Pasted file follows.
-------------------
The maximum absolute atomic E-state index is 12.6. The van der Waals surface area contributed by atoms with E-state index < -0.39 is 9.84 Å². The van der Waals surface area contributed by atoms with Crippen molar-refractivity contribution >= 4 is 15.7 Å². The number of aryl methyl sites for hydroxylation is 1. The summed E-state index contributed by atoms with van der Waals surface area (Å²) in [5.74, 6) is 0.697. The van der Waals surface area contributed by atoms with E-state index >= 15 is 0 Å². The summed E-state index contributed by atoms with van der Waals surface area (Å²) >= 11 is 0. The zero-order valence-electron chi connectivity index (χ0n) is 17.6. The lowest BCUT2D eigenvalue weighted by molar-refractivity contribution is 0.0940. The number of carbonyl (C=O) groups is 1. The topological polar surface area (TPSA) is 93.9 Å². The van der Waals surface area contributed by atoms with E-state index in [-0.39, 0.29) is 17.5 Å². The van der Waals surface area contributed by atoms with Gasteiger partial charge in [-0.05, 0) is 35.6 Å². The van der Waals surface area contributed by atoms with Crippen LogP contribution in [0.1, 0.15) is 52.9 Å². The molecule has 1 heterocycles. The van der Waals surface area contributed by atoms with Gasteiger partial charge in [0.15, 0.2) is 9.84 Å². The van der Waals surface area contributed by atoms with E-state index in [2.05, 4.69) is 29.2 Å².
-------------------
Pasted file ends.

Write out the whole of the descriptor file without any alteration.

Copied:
The maximum absolute atomic E-state index is 12.6. The van der Waals surface area contributed by atoms with E-state index < -0.39 is 9.84 Å². The van der Waals surface area contributed by atoms with Crippen molar-refractivity contribution >= 4 is 15.7 Å². The number of aryl methyl sites for hydroxylation is 1. The summed E-state index contributed by atoms with van der Waals surface area (Å²) in [5.74, 6) is 0.697. The van der Waals surface area contributed by atoms with E-state index >= 15 is 0 Å². The summed E-state index contributed by atoms with van der Waals surface area (Å²) >= 11 is 0. The zero-order valence-electron chi connectivity index (χ0n) is 17.6. The lowest BCUT2D eigenvalue weighted by molar-refractivity contribution is 0.0940. The number of carbonyl (C=O) groups is 1. The topological polar surface area (TPSA) is 93.9 Å². The van der Waals surface area contributed by atoms with E-state index in [-0.39, 0.29) is 17.5 Å². The van der Waals surface area contributed by atoms with Gasteiger partial charge in [-0.05, 0) is 35.6 Å². The van der Waals surface area contributed by atoms with Crippen LogP contribution in [0.1, 0.15) is 52.9 Å². The molecule has 1 heterocycles. The van der Waals surface area contributed by atoms with Gasteiger partial charge in [0.15, 0.2) is 9.84 Å². The van der Waals surface area contributed by atoms with E-state index in [2.05, 4.69) is 29.2 Å².